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Analysis: Bush leaves Europe cold

Bush cited progress in the war on terrorism and in turning the U.S. economy around.

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LONDON, England (CNN) -- U.S. President George W. Bush has delivered an upbeat State of the Union address, defending his stewardship of the nation at home and abroad. But he warned much work remained in the war on terror. This is how some foreign affairs and economic analysts reacted to his speech on CNN:

CNN's Senior International Correspondent Walter Rodgers: Many Europeans have never been very impressed with Bush, but if he had come up with links between Saddam Hussein and al Qaeda that could have swayed them. This speech would not have been persuasive for those people, and is unlikely to change their view that they were right on the war in Iraq and Bush was wrong.

Bush said Americans were still at risk and at risk of war, but he fudged the issue of Iraqi weapons of mass destruction and is now talking only about weapons program activities in that country.

At least though many Europeans will be pleased there were no more references to the "axis of evil" (the phrase he used in his 2002 speech referring to Iraq, Iran and North Korea) and no indication that he is going after the remaining members. Some Europeans worry that Bush is a unilateralist but their only consolation is that U.S. forces are overstretched and can't immediately embark on any more unilateralist activity.

The smart money is that Bush will be reelected. He has the instruments of power at his disposal and a $200 million war chest. But until we know who the Democrat candidate is, let's lay off setting any odds on the election result.

Christian Malar, senior foreign analyst at France 3 TV: I think people will be disappointed in France and Europe there was no reference to the U.N. when we have seen Paul Bremer asking Secretary General Kofi Annan to be involved in elections in Iraq and to draft a constitution. So globally it was the speech of a strong candidate sure he has done the right things.

The French though want reconciliation with the U.S. and President Jacques Chirac is expecting Bush to come on June 6 for the 60th anniversary of the Normandy landings and to have a sort of reconciliation day.

And the French showed recently when they hosted James Baker in Paris that they were ready to help to reduce the Iraqi debt. It was a sign that they wanted to improve the relationship with the United States. But the speech was probably disappointing for the French government, for Chirac.

Leonard Doyle, Foreign Editor, The UK's Independent newspaper: The most important thing is perhaps a sense of relief that we have no more talk of the "axis of evil." There seem to be no more adventures that the world is going to be drawn into. So I think the world will feel at least a sense that this is a stock-taking exercise and this is a domestic exercise focused primarily at the American electorate.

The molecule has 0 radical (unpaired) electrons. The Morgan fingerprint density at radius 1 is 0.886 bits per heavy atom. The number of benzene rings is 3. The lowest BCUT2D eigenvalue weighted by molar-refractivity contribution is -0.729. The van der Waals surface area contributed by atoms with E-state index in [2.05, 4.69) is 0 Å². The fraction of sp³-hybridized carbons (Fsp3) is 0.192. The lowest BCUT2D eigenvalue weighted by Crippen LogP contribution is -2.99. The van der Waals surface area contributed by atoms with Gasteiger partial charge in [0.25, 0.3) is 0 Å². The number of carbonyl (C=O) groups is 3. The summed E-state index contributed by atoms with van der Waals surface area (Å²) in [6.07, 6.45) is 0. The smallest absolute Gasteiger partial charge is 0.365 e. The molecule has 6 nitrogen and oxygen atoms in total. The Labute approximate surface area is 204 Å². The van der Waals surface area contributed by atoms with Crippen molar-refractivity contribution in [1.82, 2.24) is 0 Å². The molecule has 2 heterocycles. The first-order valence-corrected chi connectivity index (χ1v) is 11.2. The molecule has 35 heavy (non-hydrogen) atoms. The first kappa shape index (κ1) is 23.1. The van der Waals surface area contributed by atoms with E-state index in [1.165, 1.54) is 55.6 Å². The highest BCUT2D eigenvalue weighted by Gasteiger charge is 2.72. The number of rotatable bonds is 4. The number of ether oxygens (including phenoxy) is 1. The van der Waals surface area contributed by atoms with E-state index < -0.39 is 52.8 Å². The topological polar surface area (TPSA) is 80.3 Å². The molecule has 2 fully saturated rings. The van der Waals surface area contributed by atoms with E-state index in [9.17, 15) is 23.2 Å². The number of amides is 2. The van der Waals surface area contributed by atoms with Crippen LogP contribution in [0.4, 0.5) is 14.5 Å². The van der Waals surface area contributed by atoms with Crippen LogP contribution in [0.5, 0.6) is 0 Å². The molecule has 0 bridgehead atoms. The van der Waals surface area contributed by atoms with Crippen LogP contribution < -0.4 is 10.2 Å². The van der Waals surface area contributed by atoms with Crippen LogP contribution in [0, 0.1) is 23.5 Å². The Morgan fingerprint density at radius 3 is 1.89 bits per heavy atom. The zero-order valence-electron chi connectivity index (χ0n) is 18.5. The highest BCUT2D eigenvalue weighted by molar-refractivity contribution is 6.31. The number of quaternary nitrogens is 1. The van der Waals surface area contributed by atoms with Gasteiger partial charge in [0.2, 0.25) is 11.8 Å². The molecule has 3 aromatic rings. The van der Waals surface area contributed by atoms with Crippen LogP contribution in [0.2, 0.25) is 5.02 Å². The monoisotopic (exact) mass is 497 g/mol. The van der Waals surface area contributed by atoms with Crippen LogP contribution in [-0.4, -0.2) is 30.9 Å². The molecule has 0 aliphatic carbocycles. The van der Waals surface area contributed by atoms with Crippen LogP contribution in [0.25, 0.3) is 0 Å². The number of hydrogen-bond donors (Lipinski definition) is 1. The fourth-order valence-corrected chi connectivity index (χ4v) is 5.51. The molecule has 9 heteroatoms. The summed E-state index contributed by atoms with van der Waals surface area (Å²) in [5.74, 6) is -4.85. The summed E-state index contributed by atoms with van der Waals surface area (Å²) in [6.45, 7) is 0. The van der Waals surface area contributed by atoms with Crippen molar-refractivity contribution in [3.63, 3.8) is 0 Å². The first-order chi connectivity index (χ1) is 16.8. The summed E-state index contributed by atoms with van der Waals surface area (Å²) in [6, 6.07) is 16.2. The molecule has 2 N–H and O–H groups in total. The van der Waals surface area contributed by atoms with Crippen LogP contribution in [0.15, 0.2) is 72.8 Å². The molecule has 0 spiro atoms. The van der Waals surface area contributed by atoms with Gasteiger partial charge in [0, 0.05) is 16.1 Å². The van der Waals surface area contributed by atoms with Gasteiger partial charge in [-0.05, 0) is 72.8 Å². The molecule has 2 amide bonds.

The policy was pretty much "steady as she goes." Let's keep the focus on the war on terror but let's not go down any new tracks. To take any initiative is to risk alienating domestic voters. But we have been waiting for some real movement on the Middle East conflict and it's absence will be disappointing for British people ... for Europeans who went along with the war in Iraq on the basis that this would lead to a settlement. But I think in an election year it's kind of a given that there will be no policy initiatives in the Middle East and this is the ongoing tragedy.

Tony Blair might look in some amusement at the latest phraseology around WMDs. I think there will be a certain amount of jaws dropping in Britain and across Europe. We now go from Saddam having WMDs, to Blair's finesse that it was WMD programs. And now we go to WMD activities so we have moved a long way from the original justification for war. I think people will be commenting heavily on that because in Britain we have our own issue next week -- the Kelly affair - which is all about WMD and justification for war.

Richard Cunningham, Chief Executive of Cunningham Asset Management:

Bush does have a habit it seems of glossing over detail. He referred to job creation when in fact if you look at the job record over his presidency it is actually a fall of 2.3 million. If you look at recent non-farm payroll numbers, only 1,000 jobs were created in December. Okay, so Bush is looking forward ... but from what I have seen from the speech there's not a great deal about how he is going to deliver tax cuts and sustain them. And I think that is going to be the question which the Democrats and the electorate are going to be asking.

You could start to create more employment and more revenue from tax income but that depends on an expanding economy. GDP has increased over the past year quite dramatically but how sustainable is that? We are seeing an improvement in bottom line figures from the Dow 30 companies this week; that is all well and good but is it coming at the cost of purely cutting back on employment and costs or is it really creating revenue which could create additional tax revenue for the Bush administration and that's less obvious right now.

If you take a parallel with something like the DSNP index which people talk about as the benchmark stock index there was a great rally last year of 24 percent but when you have already fallen by 50 percent there is not a great deal. It is also very unclear as to what is going to be his plan in sustaining GDP growth coming into the latter quarter of this year. I would probably be putting my money outside the U.S. economy and I would probably be putting it into sterling or euros.

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